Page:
California State Route 99  is the main highway through Chico and the only freeway in town. The freeway in its modern form was built in the 1960s, but the highway has existed in some form since well before then.

Business 99 is the old highway prior to the building of the freeway, which can still be followed along the Esplanade and through downtown along Main and Broadway.  [Many of the motels on north Esplanade are remnants of the original 99E.]

The proposal to relocate Highway 99E through Chico, was the most single most important influence in the growth of the city of Chico. At the time it was a very controversial proposal [opposed by many environmentalists because of its encroachment on Chico’s historic and treasured Bidwell Park.] The California Highway Transportation System agreed to construct a causeway over Bidwell Park, and to beautify and improve The Esplanade which had been the old 99. The first section of the six mile stretch of freeway through Chico was dedicated September 24, 1963. The freeway was built during a time when Chico was much smaller in terms of population, and is often now seen as inadequate for current traffic volumes. The on-ramps are notoriously short within central Chico, which can lead to congestion during busy driving times. There are signs advising through traffic to use the left lanes to help alleviate this congestion and allow for easier merging for cars coming on to the highway, although this advice is not always heeded.


Readings from Highway 99: A Literary Journey Through California’s Great Central Valley

Here’s an excerpt from a narrative by Pedro Fages, one of the first Europeans to see the Central Valley in 1773.  He writes of a village called Buena Vista above the River San Francisco:  pp. 2-3.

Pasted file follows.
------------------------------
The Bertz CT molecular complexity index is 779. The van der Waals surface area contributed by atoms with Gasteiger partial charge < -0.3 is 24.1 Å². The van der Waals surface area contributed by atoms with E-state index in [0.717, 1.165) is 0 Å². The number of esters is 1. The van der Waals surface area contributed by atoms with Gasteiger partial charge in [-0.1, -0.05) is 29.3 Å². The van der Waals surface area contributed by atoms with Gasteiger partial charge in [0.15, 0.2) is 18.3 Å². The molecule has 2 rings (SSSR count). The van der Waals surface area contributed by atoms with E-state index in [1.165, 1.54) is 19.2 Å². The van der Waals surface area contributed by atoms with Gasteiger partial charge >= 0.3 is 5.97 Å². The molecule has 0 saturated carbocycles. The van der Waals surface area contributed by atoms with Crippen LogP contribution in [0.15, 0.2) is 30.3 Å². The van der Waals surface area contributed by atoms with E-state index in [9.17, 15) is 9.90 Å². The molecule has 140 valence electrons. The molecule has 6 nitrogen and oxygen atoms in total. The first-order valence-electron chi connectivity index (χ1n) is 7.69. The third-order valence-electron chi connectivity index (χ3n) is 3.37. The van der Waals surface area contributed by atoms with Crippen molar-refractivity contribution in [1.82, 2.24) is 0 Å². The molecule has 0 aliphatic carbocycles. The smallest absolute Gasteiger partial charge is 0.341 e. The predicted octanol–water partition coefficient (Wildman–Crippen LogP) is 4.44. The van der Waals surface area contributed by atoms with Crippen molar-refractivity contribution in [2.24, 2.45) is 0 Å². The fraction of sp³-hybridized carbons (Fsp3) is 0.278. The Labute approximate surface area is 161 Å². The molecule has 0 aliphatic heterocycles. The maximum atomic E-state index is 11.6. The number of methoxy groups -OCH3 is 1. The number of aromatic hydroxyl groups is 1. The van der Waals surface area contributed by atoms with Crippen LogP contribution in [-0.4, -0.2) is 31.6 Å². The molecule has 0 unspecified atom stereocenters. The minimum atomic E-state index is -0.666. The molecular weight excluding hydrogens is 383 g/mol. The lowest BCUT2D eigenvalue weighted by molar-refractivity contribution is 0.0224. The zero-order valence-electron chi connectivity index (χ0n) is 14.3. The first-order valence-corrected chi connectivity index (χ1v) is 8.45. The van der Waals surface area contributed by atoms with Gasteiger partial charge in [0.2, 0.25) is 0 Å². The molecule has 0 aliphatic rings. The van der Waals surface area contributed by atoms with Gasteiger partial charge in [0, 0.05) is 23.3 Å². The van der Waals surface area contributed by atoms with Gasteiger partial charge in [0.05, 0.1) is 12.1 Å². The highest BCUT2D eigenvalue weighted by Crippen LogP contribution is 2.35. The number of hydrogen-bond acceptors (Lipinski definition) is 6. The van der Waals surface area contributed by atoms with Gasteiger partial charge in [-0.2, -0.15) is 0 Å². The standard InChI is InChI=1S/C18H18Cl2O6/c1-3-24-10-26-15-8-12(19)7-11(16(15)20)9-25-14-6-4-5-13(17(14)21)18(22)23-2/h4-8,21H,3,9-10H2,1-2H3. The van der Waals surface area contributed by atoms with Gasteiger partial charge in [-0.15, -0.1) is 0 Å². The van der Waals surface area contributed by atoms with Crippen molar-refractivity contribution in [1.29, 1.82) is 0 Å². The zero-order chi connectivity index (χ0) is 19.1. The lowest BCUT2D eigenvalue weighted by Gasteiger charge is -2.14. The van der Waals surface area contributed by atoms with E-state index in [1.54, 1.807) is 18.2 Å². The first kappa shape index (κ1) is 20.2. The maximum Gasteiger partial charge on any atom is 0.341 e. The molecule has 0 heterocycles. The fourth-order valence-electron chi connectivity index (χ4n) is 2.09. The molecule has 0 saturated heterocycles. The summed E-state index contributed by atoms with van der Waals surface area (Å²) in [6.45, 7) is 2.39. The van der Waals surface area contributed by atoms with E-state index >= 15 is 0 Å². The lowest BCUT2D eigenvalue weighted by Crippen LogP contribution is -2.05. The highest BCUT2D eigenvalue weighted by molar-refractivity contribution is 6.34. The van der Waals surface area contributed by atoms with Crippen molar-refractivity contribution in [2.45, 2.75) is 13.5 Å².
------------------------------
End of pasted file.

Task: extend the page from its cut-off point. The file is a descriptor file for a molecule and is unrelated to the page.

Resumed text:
A century later and closer to home, here’s an excerpt from the diary of William Henry Brewer that of his trip from San Francisco to Red Bluff and return in the 1860s, plus some notes about Chico and the influence of the Bidwells:   pp.  18-19.

And here is a contemporary poem by Gary Thompson, reflecting on the Bidwells and Old Cohasset Road:  p. 24.

Here’s poet Gary Snyder’s take on the valley, “Covers the Ground.”  pp. 30-31.

There are, of course, cities in the Great Central Valley.  Here’s a view of city life, this of Sacramento in the 1920s, and it offers a perspective from an immigrant, Ernesto Galarza, from his memoir, Barrio Boy.   pp.  49-51

Here’s another view of Sacramento, by Joan Didion, including an excellent description of Highway 99.  pp 194-196

Here’s another city description, this one by William Saroyan, describing Fresno in 1934:  pp.  74-75

And a description the valley’s agricultural life and labor by Poet Roberta Spear.  pp. 175-177.

Here’s a poem by   Catherine Webster, “Child Off Highway 99.”   p. 326

George Keithley writes a poem about another Sacramento Valley tradition,    “Red Bluff Rodeo” p. 235

Susan Kelly-Dewitt writes a poem about another familiar valley scene, “Rice Fields at Dusk”   p. 307

That completes our literary view of Highway 99 and the Central Valley from Stan Yogi’s outstanding anthology, published by the California Humanities Committee and Heydey Press.  We recommend that you get a copy of the book for your own bedside reading.